When trombonist Roswell Rudd – a friend of Dresser’s and musical collaborator – was travelling to Seoul, Dresser encouraged him to connect with the South Korean Pansori singer Bae Il-Dong, which he did. Rudd, in turn, was inspired by Il-Dong and encouraged Dresser to find a way to work with him. Telematics paved the way, with a telematic performance facilitated by Sarah Weaver, Dresser’s New York based telematic collaborator. A performance was scheduled, musical ideas exchanged, and both Il-Dong and Dresser thought they’d like to include some percussion on the Korean side. Simon Barker was the first choice for both, but it would involve him getting on a plane, flying 13 hours in each direction from Sydney to Seoul and back. As Dresser says, ‘who’s got the budget for that?’
To Dresser’s delight, Barker made it happen. The concert, which took place in May this year, included a New York contingent of Dresser on bass, Ellery Eskelin on saxophone and Jim Black on drums. Sarah Weaver conducted. In Seoul, Bae Il-Dong was joined by Barker on drums and Hyunseok Shin playing the haegum – traditional Korean two-stringed instrument. Telematic collaborator Woon Seung Yeo conducted the Korean-based ensemble. Dresser was moved to see that much care and will to make the music happen.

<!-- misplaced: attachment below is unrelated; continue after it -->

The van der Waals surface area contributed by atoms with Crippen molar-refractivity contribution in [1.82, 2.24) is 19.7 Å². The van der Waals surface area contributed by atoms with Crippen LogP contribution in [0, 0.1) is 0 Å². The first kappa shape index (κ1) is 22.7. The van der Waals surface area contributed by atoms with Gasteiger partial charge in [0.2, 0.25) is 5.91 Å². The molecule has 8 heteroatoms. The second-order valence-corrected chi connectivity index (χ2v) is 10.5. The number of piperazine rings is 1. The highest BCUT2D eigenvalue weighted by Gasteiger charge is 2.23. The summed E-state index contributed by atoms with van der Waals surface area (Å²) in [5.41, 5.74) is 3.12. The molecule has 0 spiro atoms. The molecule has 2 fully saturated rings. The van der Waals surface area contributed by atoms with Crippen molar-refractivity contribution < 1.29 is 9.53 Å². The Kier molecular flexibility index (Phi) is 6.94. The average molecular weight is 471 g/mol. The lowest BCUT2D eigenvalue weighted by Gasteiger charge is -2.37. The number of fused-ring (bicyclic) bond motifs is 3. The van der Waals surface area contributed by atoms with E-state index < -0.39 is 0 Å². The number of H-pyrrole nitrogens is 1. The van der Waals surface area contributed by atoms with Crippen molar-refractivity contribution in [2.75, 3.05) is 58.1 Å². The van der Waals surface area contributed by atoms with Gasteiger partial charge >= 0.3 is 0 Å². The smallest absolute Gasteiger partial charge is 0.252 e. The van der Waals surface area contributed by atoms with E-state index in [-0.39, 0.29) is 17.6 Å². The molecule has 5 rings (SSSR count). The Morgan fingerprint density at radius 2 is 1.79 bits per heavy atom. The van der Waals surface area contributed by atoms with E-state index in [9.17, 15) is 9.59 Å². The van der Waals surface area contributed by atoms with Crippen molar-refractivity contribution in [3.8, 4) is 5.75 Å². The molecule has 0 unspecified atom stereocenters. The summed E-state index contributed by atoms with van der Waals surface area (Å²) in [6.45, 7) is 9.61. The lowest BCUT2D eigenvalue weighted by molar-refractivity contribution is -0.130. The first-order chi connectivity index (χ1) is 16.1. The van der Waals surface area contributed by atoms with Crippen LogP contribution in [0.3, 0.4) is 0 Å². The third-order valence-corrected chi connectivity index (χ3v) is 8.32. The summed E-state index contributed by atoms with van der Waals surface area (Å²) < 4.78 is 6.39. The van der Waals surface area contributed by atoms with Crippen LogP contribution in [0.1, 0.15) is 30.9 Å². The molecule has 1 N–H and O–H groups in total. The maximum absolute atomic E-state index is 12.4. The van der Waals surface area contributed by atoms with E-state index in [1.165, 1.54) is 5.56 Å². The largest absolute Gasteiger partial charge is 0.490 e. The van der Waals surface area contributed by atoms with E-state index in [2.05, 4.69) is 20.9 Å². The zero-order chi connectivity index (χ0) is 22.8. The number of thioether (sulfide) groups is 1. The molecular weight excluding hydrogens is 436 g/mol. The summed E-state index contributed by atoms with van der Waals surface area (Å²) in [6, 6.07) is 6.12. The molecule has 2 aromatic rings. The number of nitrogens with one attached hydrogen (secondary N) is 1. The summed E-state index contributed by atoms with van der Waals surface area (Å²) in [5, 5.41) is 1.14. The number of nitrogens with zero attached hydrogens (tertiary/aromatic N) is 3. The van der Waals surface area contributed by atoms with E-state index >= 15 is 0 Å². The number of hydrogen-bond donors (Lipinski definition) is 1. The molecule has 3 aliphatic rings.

‘To travel those kind of distances, to work with someone you’ve never met in person – although we did have some musicians in common – that affinity and that will to make something happen is extraordinary. I don’t know another word for it. This had nothing to do with anything but the love of music. Let’s put it this way, it’s certainly not about the money; it’s about people wanting to make art together.’